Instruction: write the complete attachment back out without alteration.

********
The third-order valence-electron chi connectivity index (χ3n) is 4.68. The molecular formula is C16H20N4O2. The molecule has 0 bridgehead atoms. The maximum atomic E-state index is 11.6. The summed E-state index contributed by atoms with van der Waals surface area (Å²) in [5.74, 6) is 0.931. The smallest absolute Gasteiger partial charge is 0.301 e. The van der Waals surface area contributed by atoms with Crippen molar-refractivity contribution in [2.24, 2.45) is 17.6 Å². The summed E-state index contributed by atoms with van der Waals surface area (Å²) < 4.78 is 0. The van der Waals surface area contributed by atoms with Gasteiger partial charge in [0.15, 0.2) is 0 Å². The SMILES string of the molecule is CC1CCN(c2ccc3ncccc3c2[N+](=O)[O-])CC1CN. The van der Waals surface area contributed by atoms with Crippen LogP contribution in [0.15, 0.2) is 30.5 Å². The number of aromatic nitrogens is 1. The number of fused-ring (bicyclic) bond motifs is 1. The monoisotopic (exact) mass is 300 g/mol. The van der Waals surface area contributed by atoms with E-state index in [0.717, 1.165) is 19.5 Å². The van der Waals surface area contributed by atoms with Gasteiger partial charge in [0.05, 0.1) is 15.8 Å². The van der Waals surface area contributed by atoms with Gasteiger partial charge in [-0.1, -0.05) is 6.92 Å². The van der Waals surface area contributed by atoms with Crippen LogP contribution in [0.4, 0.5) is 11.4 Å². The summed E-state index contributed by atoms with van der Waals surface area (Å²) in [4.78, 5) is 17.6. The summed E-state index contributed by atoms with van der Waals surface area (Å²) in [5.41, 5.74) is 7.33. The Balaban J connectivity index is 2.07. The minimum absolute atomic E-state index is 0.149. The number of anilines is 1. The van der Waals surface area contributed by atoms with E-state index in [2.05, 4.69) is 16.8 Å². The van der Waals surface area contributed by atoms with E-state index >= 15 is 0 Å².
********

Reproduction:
The third-order valence-electron chi connectivity index (χ3n) is 4.68. The molecular formula is C16H20N4O2. The molecule has 0 bridgehead atoms. The maximum atomic E-state index is 11.6. The summed E-state index contributed by atoms with van der Waals surface area (Å²) in [5.74, 6) is 0.931. The smallest absolute Gasteiger partial charge is 0.301 e. The van der Waals surface area contributed by atoms with Crippen molar-refractivity contribution in [2.24, 2.45) is 17.6 Å². The summed E-state index contributed by atoms with van der Waals surface area (Å²) < 4.78 is 0. The van der Waals surface area contributed by atoms with Gasteiger partial charge in [0.15, 0.2) is 0 Å². The SMILES string of the molecule is CC1CCN(c2ccc3ncccc3c2[N+](=O)[O-])CC1CN. The van der Waals surface area contributed by atoms with Crippen LogP contribution in [0.15, 0.2) is 30.5 Å². The number of aromatic nitrogens is 1. The number of fused-ring (bicyclic) bond motifs is 1. The monoisotopic (exact) mass is 300 g/mol. The van der Waals surface area contributed by atoms with E-state index in [0.717, 1.165) is 19.5 Å². The van der Waals surface area contributed by atoms with Gasteiger partial charge in [0.05, 0.1) is 15.8 Å². The van der Waals surface area contributed by atoms with Gasteiger partial charge in [-0.1, -0.05) is 6.92 Å². The van der Waals surface area contributed by atoms with Crippen LogP contribution in [0.4, 0.5) is 11.4 Å². The summed E-state index contributed by atoms with van der Waals surface area (Å²) in [4.78, 5) is 17.6. The summed E-state index contributed by atoms with van der Waals surface area (Å²) in [5.41, 5.74) is 7.33. The Balaban J connectivity index is 2.07. The minimum absolute atomic E-state index is 0.149. The number of anilines is 1. The van der Waals surface area contributed by atoms with E-state index in [2.05, 4.69) is 16.8 Å². The van der Waals surface area contributed by atoms with E-state index >= 15 is 0 Å².